Trust gives go-ahead for launch of BBC iPhone apps

Corporation decides there is no need for public value test for new technology.

The BBC has been given the green light to launch news, sport and iPlayer smartphone applications as the BBC Trust swept aside industry concerns and a call for a further review of the project.

The Trust concluded today that the rollout of BBC apps did not require the scrutiny of a public value test, which figures in the newspaper industry had called for, as they would not represent a significant change to existing services.

The ruling said that apps were now likely to become a permanent addition to the BBC's suite of digital output. The first of the new apps is expected to be made available today.

The decision follows an edict passed down by the Trust in May ordering BBC executives to delay the planned April launch of apps for the Apple iPhone and other devices so that it could conduct an assessment of the proposals.

The BBC Trust concluded today that the apps launch was likely to have a "positive impact" for users as it would provide easier access to existing content.

Newspaper publishers have been racing to launch free and paid-for smartphone apps in the hope they will provide as yet untapped sources of revenue and connection to larger digital audiences.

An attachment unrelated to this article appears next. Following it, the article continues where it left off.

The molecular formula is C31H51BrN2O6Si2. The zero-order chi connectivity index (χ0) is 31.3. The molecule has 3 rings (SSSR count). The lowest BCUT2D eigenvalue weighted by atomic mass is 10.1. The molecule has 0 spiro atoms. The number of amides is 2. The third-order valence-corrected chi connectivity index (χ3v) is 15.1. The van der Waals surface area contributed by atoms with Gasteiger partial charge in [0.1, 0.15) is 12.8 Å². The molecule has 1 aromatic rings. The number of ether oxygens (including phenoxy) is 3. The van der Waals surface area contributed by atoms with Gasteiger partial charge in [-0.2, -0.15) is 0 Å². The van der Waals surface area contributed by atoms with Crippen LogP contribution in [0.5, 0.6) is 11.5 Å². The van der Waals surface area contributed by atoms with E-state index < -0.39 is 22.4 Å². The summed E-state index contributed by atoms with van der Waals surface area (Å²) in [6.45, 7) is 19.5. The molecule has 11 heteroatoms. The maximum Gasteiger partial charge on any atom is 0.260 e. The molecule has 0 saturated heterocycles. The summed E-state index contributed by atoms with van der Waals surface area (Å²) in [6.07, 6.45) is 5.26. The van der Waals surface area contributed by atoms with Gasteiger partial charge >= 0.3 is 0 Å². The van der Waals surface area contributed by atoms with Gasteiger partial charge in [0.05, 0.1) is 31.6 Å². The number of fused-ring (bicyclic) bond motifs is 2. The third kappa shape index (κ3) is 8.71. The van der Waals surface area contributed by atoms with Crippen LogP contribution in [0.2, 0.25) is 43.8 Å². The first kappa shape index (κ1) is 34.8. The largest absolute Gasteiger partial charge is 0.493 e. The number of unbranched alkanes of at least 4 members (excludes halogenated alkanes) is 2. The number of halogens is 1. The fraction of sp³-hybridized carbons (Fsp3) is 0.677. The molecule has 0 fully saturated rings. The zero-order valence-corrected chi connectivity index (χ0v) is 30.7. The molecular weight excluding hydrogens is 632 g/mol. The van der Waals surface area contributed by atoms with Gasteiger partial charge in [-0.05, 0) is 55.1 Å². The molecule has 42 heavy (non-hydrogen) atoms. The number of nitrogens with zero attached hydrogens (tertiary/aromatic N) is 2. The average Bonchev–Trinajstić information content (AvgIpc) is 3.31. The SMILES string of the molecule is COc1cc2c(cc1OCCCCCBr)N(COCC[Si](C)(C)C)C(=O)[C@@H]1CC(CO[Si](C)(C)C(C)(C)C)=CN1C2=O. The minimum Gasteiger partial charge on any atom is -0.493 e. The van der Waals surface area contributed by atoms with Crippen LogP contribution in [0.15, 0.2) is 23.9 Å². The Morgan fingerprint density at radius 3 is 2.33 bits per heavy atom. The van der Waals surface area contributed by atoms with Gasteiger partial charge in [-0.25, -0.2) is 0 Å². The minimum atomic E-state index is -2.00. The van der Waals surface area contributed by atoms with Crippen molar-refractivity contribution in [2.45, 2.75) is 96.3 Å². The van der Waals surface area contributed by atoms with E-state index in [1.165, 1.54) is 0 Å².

The Trust said today the apps were likely to create "some overlap" with those free apps provide by commercial news organisations but the impact would not be large as BBC News was already available, in other forms, on smartphones.

The degree of overlap with premium or paid apps in the commercial sector was also expected to be low, the trust said.

In addition, the Trust ruled that the financial implications of the launch were low as the estimated cost of developing apps was less than one per cent of the current online budget.

Diane Coyle, the BBC Trustee who led the review, said: "The apps market is rapidly taking off as more people choose to get their news, sport and other online content while they're on the move.

"The Trust has a duty to represent the interests of licence fee payers, who will increasingly expect to access BBC content in this way, but also to listen to concerns raised by industry.

"In this case we have concluded that while the apps market is developing quickly, and we will monitor the launch of BBC apps, a public value test is not required."

The Newspaper Publishers Association had called on the BBC Trust to block the introduction of smartphone applications, saying free news and sport apps would damage the burgeoning commercial market for news applications on mobile devices.

Oliver Luft writes for pressgazette.co.uk